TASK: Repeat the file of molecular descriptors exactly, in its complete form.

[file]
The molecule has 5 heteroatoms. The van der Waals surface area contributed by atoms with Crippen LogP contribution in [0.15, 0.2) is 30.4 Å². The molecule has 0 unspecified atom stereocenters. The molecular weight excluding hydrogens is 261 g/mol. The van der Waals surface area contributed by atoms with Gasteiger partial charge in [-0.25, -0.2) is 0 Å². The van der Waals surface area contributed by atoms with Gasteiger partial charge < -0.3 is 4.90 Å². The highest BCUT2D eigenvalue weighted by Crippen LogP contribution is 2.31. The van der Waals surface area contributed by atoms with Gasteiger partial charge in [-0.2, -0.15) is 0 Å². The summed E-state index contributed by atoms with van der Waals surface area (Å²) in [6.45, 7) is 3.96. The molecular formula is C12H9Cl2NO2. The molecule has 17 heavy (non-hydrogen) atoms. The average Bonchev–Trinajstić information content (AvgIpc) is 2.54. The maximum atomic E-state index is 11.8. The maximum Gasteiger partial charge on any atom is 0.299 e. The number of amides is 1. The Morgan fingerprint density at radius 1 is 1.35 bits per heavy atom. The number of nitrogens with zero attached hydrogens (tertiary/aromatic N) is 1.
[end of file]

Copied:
The molecule has 5 heteroatoms. The van der Waals surface area contributed by atoms with Crippen LogP contribution in [0.15, 0.2) is 30.4 Å². The molecule has 0 unspecified atom stereocenters. The molecular weight excluding hydrogens is 261 g/mol. The van der Waals surface area contributed by atoms with Gasteiger partial charge in [-0.25, -0.2) is 0 Å². The van der Waals surface area contributed by atoms with Gasteiger partial charge < -0.3 is 4.90 Å². The highest BCUT2D eigenvalue weighted by Crippen LogP contribution is 2.31. The van der Waals surface area contributed by atoms with Gasteiger partial charge in [-0.2, -0.15) is 0 Å². The summed E-state index contributed by atoms with van der Waals surface area (Å²) in [6.45, 7) is 3.96. The molecular formula is C12H9Cl2NO2. The molecule has 17 heavy (non-hydrogen) atoms. The average Bonchev–Trinajstić information content (AvgIpc) is 2.54. The maximum atomic E-state index is 11.8. The maximum Gasteiger partial charge on any atom is 0.299 e. The number of amides is 1. The Morgan fingerprint density at radius 1 is 1.35 bits per heavy atom. The number of nitrogens with zero attached hydrogens (tertiary/aromatic N) is 1.